My new Excalibur 9-tray dehydrator!!Posted: December 20, 2011
My first investment into starting my sprouted grains business was the Excalibur 3900 9-tray dehydrator. It’s supposed to be top of the line and best for producing a lot of dehydrated foods. After my first test with sprouted grain foods, I think the route that makes the most sense is to begin developing recipes for sprouted grain crackers, cookies, crisps, flatbreads, etc – whatever you might want to consider them. I’m super excited to begin these sprouted grain recipes in an effort to preserve the integrity of the nutrition that the sprouts have to offer.
According to the book that came with the dehydrator and additional info I found online, the best way to dehydrate raw foods and still maintain the integrity of nutrition without risking mold or running the machine for days on end is to start at the highest temperature (145 degrees). You run it at this temperature for 2-3 hours, then decrease down to 105-115 degrees. Living enzymes are destroyed at 120 degrees, however, the moisture of the food prevents it from reaching an internal temperature that high until after the first couple of hours (which is when you turn down the temp!)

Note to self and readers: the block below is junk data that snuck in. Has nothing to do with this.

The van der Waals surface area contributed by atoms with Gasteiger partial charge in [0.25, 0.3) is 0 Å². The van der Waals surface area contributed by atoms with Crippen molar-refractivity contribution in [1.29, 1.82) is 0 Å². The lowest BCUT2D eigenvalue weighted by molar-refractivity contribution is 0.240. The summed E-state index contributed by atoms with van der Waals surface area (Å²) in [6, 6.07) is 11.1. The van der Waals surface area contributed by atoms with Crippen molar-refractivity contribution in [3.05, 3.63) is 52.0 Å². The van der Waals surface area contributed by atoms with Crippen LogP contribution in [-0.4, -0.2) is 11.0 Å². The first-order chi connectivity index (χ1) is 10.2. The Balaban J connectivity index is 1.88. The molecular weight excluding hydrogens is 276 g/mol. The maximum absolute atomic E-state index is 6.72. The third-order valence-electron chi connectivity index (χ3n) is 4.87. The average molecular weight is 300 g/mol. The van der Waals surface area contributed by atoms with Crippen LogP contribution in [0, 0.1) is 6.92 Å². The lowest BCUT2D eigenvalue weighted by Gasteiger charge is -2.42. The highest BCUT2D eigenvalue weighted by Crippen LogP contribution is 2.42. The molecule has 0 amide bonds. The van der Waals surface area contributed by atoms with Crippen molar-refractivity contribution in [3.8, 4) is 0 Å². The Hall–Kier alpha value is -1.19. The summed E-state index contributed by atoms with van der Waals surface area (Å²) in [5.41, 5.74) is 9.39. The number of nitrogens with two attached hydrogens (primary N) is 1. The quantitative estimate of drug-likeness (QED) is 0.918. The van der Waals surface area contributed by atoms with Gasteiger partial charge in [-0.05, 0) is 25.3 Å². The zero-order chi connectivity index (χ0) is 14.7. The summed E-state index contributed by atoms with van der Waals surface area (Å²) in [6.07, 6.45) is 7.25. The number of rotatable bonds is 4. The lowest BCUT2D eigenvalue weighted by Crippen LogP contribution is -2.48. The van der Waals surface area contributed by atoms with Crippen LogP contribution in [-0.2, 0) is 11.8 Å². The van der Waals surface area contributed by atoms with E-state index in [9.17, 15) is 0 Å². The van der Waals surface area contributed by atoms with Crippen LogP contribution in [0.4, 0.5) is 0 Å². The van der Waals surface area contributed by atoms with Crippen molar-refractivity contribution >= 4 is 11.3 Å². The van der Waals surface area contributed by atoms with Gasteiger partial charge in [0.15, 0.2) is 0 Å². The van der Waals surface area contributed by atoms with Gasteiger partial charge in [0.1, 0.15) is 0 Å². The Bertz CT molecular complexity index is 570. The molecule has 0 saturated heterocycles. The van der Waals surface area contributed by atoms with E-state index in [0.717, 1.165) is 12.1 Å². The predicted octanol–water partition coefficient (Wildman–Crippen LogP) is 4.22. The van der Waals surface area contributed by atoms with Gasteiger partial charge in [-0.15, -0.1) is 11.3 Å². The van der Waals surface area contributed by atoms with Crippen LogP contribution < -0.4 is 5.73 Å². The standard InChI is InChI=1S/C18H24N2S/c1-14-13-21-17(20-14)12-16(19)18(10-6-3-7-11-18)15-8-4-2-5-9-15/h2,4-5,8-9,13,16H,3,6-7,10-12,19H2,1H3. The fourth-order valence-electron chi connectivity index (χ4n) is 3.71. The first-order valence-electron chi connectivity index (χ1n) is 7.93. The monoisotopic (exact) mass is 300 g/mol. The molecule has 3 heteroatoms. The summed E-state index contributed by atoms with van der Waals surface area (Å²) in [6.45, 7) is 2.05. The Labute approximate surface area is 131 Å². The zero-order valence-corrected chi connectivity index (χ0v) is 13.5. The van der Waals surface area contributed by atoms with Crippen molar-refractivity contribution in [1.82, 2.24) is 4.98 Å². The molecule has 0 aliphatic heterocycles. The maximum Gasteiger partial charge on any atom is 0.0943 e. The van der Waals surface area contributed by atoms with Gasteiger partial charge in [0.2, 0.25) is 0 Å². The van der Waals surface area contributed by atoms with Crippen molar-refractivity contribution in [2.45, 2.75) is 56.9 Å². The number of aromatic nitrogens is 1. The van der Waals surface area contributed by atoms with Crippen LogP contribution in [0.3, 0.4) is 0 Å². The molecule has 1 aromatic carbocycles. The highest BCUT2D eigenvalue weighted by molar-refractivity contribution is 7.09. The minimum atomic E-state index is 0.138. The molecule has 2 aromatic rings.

One thing I’m very excited about making is dehydrated kale chips. I loved making them in the oven, using olive oil before. Without the oil, they don’t do so well in the oven though. I have had dehydrated ones, though, that taste awesome. AND – they’ll be RAW instead of cooked, preserving a lot of the nutrition of the kale. (Most nutrient dense food, what?!) The kale that I’m cooking today, having been placed in the dehydrator at 145 degrees for the first 2 1/2 hours is actually almost done, and I’m sure is no longer considered a living food. I will need to start this at the low temperature for the entire time.
Banana chips are another big favorite of mine, but I have trouble finding them reasonably priced OR without sugar, salt, or oil added. Plus, I can use organic bananas this way as well. The guide says 7-10 hours at a higher temperature, but to extend the dehydrating time if wanting to preserve the living enzymes. So, I’m guessing it may take 12-15 but we’ll see the difference as the night goes on!